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|Comparative Test Data for TIM Materials for LED Applications|
|Keywords: Thermal Interface Material, Testing, LED|
|Developments in thermal interface materials (TIMs) continue across the industry with a variety of different types of materials. Thermal and mechanical design engineers are often confronted with the need to select which type or category of TIM material is the most appropriate for a specific LED module application, which can be confusing, and how to determine which materials provide the best thermal performance. The next step is understanding which TIM material types meet requirements for ease of shipping, handling, placement, cost, and rework. These are important distinctions, in addition to thermal performance. This presentation will illustrate comparative testing results for a set of thermal interface materials (TIMs) in different categories, using different TIM testing procedures. Test data prepared using three different test methods will be compared: 1. ASTM D5470-06 with known temperatures and clamping forces; 2. In-situ testing with industry-standard semiconductor modules, at known temperatures and estimated clamping forces; 3. In-situ testing utilizing a thermal test vehicle (TTV) for TIM2 performance for a processor module. In-situ testing has been performed at an independent power semiconductor manufacturer, using both industry-standard and commonly-available modules and a custom-designed module with a relatively small footprint, capable of high operating junction temperatures. This testing data can illustrate how different types of TIM materials perform in laboratory testing conditions, for precise comparisons on thermal performance alone; and how different types of materials perform in what are termed as “in-situ” test procedures. This term is used for application-specific conditions, where additional variables are encountered in the testing (such as non-flat surface conditions and unknown clamping force values), which is significantly different from the laboratory conditions used to generate ASTM D-5470 test values. The comparative testing that has been undertaken will be described, showing that images of various power semiconductors with several different materials tend to correlate with the thermal resistance of materials measured with the ASTM D 5470-06 method. These thermal interface materials were also tested on a TTV supplied by a major processor module. The relevance of the thermal imaging, the TTV and the ASTM values will be discussed. This presentation is intended to illustrate the differences in experimental data from one TIM material to another, as well as the differences in testing procedures.|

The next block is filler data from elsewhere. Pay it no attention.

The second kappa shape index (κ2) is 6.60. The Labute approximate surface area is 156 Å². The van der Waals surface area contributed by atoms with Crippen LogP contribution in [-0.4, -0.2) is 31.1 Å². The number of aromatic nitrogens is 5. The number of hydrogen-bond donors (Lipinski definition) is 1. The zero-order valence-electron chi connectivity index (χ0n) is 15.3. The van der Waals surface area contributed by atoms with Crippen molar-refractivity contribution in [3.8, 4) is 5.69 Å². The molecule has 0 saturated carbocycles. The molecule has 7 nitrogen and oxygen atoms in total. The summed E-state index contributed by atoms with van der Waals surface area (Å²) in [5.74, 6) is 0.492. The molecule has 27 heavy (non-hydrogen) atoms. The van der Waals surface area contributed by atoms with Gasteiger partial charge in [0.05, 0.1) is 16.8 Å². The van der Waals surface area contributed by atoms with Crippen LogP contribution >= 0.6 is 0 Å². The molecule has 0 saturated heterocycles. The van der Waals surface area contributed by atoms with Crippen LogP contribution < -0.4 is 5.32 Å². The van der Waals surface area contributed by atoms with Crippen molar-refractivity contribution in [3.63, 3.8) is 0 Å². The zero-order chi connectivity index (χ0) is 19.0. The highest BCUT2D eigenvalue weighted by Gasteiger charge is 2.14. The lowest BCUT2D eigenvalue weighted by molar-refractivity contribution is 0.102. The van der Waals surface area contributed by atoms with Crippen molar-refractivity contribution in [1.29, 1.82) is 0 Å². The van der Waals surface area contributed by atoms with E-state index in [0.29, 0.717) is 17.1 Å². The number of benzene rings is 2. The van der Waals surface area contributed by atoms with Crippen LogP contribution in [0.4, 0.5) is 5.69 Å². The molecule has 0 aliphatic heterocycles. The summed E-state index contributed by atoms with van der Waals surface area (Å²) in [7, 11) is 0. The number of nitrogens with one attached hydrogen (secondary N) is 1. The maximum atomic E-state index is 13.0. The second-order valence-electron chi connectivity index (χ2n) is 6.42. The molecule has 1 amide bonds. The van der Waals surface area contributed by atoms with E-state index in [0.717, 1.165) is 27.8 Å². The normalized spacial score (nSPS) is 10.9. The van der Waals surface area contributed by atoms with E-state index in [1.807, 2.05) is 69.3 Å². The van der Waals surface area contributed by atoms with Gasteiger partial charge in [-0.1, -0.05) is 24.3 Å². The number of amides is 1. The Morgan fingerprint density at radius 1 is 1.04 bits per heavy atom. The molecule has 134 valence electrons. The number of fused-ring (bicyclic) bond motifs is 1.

|Victor Papanu, VP Engineering
AOS Thermal Compounds